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Does BYU’s upset of No. 21 Utah show the talent gap really isn’t a chasm?

BYU won the trenches and had far more playmakers in a 26-17 win over Utah

Brigham Young Cougars quarterback Jaren Hall gets pushed by Utah Utes cornerback Clark Phillips III.
Brigham Young Cougars quarterback Jaren Hall gets pushed by Utah Utes cornerback Clark Phillips III during the second half of an NCAA college football game at LaVell Edwards Stadium in Provo on Saturday, Sept. 11, 2021. BYU won 26-17.
Shafkat Anowar, Deseret News

PROVO — Ten did not come.

Not during Big 12 Week in Provo.

BYU rode the legs and arm of sophomore quarterback Jaren Hall and a pesky defense en route to a 26-17 win over No. 21 Utah Saturday night in front of a packed LaVell Edwards Stadium and national TV audience.

Utah’s heralded defense had no answer for Hall’s mobility, which included a 60-yard TD run that got called back when he stepped out of bounds at midfield. His run over the left side on a fourth-and-12 in the second quarter and the fact head coach Kalani Sitake went for it ignited BYU’s team. When Hall stepped out of bounds after an 18-yard gain, it set up BYU’s first touchdown and 10-0 second-quarter lead after a 92-yard drive.

That was the foundation of BYU’s victory that ended a 12-year, nine-game losing streak to the Utes.

On one end of the field, Utah’s Kyle Whittingham passed up a field goal for a failed fourth-down run in the first half. On the other side, Sitake gambled and won on a fourth-and-long.

That was the game in a capsule.

BYU’s win was no fluke, nothing of the luck or crazy bounce side. The Cougars led from start to finish and forced two Utah turnovers, and Hall became the first quarterback since Max Hall to walk off the field a winner over Utah, his teammates embracing him in an emotional display of heroic love.

BYU won the battle of the trenches, something Utah had allegedly enjoyed for nine straight wins.

The win snapped Utah’s streak in a stretch of time in which the state’s media experts hyped and endlessly praised Utah’s superior depth, Pac-12 athletes, blazing speed, size and strength.

Each year the game came up, this anthem was repeated over and over again, that Utah was just more talented.

And they had a right to say so.

The results proved it.

So did recruiting science — albeit an “opinion-based” exercise by recruiting services.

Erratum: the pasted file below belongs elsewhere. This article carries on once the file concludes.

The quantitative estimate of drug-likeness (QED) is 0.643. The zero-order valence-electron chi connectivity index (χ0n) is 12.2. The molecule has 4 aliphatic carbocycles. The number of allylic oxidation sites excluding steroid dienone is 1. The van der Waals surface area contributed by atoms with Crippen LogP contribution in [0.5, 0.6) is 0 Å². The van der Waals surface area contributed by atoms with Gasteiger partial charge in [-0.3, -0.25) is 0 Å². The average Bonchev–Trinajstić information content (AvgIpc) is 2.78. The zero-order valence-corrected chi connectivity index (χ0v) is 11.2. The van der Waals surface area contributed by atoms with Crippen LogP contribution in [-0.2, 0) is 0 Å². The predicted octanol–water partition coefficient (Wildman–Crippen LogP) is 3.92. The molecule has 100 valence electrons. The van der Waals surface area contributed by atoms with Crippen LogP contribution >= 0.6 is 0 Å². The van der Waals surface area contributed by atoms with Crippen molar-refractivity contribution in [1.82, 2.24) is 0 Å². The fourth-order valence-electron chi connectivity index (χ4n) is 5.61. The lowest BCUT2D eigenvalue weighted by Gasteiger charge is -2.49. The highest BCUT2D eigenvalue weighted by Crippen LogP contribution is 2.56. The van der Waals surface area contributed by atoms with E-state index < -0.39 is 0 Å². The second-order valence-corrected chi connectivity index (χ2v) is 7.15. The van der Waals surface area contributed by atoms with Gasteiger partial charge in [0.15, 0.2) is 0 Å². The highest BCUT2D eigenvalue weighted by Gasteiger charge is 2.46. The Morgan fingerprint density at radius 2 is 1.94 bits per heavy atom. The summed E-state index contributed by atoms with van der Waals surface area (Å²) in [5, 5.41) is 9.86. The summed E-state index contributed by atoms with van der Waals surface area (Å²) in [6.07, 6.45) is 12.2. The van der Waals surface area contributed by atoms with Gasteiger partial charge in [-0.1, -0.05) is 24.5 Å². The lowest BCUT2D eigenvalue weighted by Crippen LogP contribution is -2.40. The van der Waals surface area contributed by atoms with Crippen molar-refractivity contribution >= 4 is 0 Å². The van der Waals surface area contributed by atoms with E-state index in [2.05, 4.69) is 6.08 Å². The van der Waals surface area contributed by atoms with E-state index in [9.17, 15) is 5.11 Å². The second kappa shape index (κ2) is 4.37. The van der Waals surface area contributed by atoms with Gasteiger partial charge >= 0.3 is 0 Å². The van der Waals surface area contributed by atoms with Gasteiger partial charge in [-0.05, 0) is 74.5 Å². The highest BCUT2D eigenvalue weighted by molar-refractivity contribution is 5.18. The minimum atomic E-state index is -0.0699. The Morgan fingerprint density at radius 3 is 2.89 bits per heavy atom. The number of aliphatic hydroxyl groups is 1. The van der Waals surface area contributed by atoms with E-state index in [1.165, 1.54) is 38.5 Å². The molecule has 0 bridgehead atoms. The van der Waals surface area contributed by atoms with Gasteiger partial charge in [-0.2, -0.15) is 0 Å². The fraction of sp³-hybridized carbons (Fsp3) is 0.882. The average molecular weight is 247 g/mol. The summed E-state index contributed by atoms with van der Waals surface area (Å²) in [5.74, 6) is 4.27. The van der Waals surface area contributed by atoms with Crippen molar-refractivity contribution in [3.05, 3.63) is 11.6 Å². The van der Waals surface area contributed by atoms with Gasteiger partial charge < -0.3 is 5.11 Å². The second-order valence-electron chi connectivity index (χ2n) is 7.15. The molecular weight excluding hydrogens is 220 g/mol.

For example, 247Sports had Utah’s average recruiting ranking the past five years as an average of 31. During that time, BYU’s recruiting rank averaged 66; the last five years were ranked 72, 76, 81, 78 and 66 in 2017.

None of that mattered Saturday night.

Hall ran eight times for 92 yards, including a conversion on a fourth-and-12 near midfield in the first half, and completed 18 of 30 passes for 149 yards and three touchdowns to stun the Pac-12’s most staunch defense.

Walk-on — that’s right, former linebacker walk-on — Tyler Allgeier carried 27 times for 102 yards to give offensive coordinator Aaron Roderick a dangerous, balanced attack. It was formidable and effective against the Utes.

Meanwhile, BYU surprised Utah’s offense with a multiple-pressure four-man front filled with blitzing linebackers to pressure Baylor transfer Charlie Brewer, who threw an interception to Chaz Ah You in the first quarter. Isiah Herron then picked up a fumble in the first half to really stall Utah’s start to the game.

How does a BYU team with such inferior talent to Utah pull off a win?

Winning the line of scrimmage. BYU also displayed a marked improvement in corners and safeties, holding Utah’s pass game to one TD from Brewer to Brant Kuithe, the best at that position in the Pac-12.

By playing better, cleaner football. Take away three 15-yard personal foul or unsportsmanlike penalties and Sitake’s squad played a clean game — no turnovers. No quarter given. Just football.

Just weeks after he received a contract extension by BYU, Sitake led the Cougars to a storybook-like victory. He did it by slowly but steadily building his roster, strengthening his players, recruiting bigger and faster talent. Nobody seemed to notice, but it was on the comeuppance witnessed last year with five NFL draft picks including, Zach Wilson at No. 2.

BYU had an advantage in playing 12 games last year to Utah’s five. It’s called player development. Sitake and his staff have toiled and worked their butts off to achieve results.

And it showed in this game.

This was BYU’s largest margin of victory over Utah since 1996 when that LaVell Edwards’ Cotton Bowl team led by Steve Sarkisian won, 37-17.

Hall is the first quarterback to burn Utah for three TD passes since John Beck’s four in 2006.

Has BYU made up some ground? One would think so.

Sitake benefited from the most recent NCAA move with the transfer portal, adding a pair of energetic and talented Nacua brothers from Utah and Washington. Samson Nacua caught one of Hall’s TD passes. Neil Pau’u and Gunner Romney had the other two.

Samson caught two passes for 10 and Puka had four for 37. Their added talent to BYU’s already-deep receiving corps was evident. When Utah accounted for tight end Isaac Rex, BYU receivers delivered huge plays.

The 247 recruiting rankings this past year did not include the Nacua arrivals.

Sitake’s team dominated Utah in almost every category — total offense 368 to 340, rushing 219 to 193 with Utah getting nearly half of its ground game in the fourth quarter. BYU had a whopping advantage converting 11 of 19 third-down conversions to Utah’s two of 9, and five for five scoring in the red zone. BYU had an 11-minute advantage in time of possession and ran 76 plays to Utah’s 51.

It would have taken a major breakdown for BYU to have lost to No. 21-ranked Utah on Saturday.

That slippery trip never came.

Ten?

Well, you could say one.

A very big one began on Saturday night.